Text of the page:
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PTSD: Post-Traumatic Stress Disorder

Post-Traumatic Stress Disorder (1)

 

Post-traumatic stress disorder

Post-traumatic stress disorder (PTSD) is an anxiety disorder that can develop after exposure to a terrifying event or ordeal in which grave physical harm occurred or was threatened.

When Does PTSD First Occur?

PTSD can develop at any age, including in childhood. Symptoms typically begin within 3 months of a traumatic event. Once PTSD occurs, the severity and duration of the illness varies.

Facts

  • People who have experienced previous traumatic events run a higher risk of developing PTSD.
  • 60-80% of the young population going through trauma like a natural disaster, sexual assault and abuse, suffer from PTSD.
  • PTSD can not only be triggered by a thought or a picture. Even a relatable smell or sound can instantly bring in post-traumatic depression in people, at any time.
  • A person living with PTSD may enact to be happy and live in denial for several months until the condition gets noticed.
  • Women are more likely than men to develop PTSD.
  • The disorder is often accompanied by depression, substance abuse, or one or more other anxiety disorders.
  • In severe cases, someone with PTSD may have trouble working or socializing.

Everyone experiences stress and anxiety at one time or another. The difference between them is that stress is a response to a threat in a situation, and anxiety is a reaction to the stress.

If you’re feeling overwhelmed or stressed and re-experiencing the trauma of an event, Get some help. Call Healthboxes on 09091111129 or 08097560000 to speak to a Therapist.

References

https://www.mayoclinic.org/diseases-conditions/post-traumatic-stress-disorder/symptoms-causes/syc-20355967

https://www.mentalhelp.net/articles/facts-about-post-traumatic-stress-disorder/

https://www.healthtopia.net/blog/interesting-facts-ptsd

http://www.notredamecollege.edu/sites/default/fileuploads/PTSD-sheet.pdf

https://adaa.org/understanding-anxiety/posttraumatic-stress-disorder-ptsd/symptoms

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HealthMental Health

Psychosis in Nigeria

Psochosis in Nigeria

Psychosis is a mental condition that affects a person’s sense of reality, causes delusions, hallucinations, and one to imagine, hear or see things that doesn’t exist.

Psychosis is characterized as disruptions to a person’s thoughts and perceptions that make it difficult for them to recognize what is real and what isn’t. These disruptions are often experienced as seeing, hearing and believing things that aren’t real or having strange, persistent thoughts, behaviours and emotions.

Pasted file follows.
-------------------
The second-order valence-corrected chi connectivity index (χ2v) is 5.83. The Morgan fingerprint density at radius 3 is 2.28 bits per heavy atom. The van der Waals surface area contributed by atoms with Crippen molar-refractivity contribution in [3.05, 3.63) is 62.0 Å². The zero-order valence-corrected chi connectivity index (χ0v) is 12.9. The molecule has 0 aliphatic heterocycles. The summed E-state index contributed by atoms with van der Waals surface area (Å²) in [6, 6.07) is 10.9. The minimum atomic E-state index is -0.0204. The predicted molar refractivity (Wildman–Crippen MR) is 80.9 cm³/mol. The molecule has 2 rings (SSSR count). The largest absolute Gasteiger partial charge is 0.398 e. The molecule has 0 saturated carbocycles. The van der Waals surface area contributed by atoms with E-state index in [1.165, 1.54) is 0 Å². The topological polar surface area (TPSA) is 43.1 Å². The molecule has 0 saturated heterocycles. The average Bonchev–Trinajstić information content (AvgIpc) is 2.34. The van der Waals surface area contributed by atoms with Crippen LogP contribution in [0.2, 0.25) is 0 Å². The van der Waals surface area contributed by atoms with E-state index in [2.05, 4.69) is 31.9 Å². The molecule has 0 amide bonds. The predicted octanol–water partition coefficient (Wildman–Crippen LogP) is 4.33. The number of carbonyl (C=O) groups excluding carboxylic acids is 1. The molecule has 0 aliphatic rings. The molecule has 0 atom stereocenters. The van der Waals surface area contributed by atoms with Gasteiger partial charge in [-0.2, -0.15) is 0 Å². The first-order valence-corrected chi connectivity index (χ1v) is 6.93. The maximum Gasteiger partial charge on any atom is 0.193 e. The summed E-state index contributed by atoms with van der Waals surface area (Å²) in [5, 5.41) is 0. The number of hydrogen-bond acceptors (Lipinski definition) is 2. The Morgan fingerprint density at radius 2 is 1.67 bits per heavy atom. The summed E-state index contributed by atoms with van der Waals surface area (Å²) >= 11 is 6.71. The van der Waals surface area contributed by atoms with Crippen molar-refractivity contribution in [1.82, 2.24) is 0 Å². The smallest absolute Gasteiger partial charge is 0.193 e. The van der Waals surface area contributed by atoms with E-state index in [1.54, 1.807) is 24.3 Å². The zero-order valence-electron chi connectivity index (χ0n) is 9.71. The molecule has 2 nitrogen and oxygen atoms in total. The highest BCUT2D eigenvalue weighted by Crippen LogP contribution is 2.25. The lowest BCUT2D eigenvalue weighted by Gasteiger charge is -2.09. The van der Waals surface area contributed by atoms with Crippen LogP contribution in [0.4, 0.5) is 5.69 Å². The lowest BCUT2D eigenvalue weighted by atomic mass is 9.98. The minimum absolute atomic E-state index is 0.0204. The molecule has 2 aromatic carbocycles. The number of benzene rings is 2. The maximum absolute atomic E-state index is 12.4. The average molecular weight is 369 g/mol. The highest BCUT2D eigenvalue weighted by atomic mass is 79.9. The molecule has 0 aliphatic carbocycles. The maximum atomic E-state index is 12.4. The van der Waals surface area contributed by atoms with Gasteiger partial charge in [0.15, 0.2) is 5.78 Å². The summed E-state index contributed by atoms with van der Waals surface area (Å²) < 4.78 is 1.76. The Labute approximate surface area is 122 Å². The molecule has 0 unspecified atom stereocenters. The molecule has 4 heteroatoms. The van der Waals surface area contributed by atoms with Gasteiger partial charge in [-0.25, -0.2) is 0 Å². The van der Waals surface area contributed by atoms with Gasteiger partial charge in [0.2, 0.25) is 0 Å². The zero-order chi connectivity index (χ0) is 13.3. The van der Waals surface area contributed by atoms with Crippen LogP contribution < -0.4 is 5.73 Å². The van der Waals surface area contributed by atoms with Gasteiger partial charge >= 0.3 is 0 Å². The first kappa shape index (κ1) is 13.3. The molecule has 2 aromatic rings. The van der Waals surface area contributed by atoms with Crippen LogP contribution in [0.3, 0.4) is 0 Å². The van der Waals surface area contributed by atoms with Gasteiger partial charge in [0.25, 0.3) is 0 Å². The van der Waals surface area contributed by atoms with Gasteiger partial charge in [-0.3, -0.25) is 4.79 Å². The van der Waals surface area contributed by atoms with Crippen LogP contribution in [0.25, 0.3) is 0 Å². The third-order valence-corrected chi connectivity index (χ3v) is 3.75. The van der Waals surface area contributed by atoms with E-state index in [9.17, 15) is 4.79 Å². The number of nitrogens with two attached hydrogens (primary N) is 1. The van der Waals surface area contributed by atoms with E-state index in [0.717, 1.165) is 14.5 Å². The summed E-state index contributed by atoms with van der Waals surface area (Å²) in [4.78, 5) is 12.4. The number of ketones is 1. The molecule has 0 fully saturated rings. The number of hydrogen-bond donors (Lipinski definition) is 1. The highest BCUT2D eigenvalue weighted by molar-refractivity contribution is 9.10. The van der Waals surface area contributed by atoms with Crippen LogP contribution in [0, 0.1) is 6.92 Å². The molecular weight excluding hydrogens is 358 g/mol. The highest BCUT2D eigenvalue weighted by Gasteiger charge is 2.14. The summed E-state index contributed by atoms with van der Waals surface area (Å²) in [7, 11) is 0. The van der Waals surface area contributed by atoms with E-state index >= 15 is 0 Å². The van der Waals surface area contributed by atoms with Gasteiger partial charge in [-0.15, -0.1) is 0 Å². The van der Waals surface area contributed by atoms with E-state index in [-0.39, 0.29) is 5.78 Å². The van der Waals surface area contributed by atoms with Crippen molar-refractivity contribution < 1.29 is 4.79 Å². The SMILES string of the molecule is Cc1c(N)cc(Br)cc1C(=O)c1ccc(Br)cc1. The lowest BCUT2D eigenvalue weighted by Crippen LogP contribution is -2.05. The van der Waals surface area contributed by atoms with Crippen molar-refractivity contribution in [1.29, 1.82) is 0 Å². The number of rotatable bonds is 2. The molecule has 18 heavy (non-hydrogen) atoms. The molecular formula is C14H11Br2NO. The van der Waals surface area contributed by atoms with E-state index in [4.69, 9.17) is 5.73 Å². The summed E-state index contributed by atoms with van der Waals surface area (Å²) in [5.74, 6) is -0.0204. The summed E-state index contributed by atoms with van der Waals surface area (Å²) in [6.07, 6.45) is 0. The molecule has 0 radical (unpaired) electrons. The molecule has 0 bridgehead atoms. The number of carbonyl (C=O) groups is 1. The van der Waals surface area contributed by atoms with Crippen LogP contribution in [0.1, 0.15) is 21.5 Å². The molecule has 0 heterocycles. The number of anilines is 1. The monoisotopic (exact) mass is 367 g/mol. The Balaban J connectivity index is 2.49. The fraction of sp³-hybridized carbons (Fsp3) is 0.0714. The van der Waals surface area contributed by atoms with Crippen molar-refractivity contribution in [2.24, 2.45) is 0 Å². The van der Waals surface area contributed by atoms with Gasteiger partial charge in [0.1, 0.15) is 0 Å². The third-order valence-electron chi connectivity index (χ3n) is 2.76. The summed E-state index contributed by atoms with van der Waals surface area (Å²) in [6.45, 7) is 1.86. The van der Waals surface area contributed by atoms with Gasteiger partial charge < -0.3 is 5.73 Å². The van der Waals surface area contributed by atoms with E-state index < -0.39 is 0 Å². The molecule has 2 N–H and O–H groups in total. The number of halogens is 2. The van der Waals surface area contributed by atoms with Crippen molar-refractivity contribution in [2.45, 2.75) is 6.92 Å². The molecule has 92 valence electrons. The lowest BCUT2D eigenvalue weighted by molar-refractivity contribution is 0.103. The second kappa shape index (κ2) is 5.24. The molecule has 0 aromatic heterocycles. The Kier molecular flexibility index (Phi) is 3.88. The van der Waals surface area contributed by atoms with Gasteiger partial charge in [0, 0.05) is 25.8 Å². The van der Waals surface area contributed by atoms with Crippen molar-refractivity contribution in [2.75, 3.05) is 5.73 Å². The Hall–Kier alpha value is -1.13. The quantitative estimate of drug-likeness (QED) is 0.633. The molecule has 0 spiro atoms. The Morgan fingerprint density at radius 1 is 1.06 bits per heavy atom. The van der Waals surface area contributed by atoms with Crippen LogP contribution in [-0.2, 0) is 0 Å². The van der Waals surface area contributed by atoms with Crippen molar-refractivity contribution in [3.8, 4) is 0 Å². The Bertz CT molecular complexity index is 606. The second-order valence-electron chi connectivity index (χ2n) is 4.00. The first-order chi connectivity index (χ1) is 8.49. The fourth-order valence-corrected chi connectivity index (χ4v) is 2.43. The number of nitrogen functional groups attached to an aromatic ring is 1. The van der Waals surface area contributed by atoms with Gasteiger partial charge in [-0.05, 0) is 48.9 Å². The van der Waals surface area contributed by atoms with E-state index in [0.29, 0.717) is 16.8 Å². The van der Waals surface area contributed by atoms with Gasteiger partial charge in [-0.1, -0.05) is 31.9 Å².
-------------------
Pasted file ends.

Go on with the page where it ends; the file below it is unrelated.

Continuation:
Psychosis includes a range of symptoms but usually involves Hallucinations and Delusions.

Several factors that can contribute to psychosis include:
• Genetics.
• Traumatic events.
• Substance abuse.
• Physical illness or injury
• Mental health conditions
• Too little sleep

Early warning signs before psychosis include
• A worrisome drop in grades or job performance.
• Trouble thinking clearly or concentrating.
• Suspiciousness or uneasiness with others.
• A decline in self-care.
• Spending a lot more time alone than usual.
• Strong, inappropriate emotions or having no feelings at all.

Early diagnosis and treatment provide the best hope of recovery. Research shows that the earlier people experiencing psychosis receive treatment, the better their long-term quality of life.

Family support and education, Psychotherapy, Medication management, Supported education and Peer support.

Talking to a specialist about what you’re going through would help find out what might have caused it and uncover any related conditions.

Need Counselling or Support? Call Healthboxes on 09091111129 or 08097560000 to speak to a professional.

References
https://www.webmd.com/schizophrenia/guide/what-is-psychosis#2
https://www.nami.org/earlypsychosis

Nigeria Records Increase In Mental Health Patients In 2016

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Health

Mental Health in the Workplace

Concept of overworked man.
Long hours, Heavy workload, Changes within the organisation, Tight deadlines, Job insecurity, Lack of autonomy, Boring work, Insufficient skills for the job, Over-supervision, inconducive working
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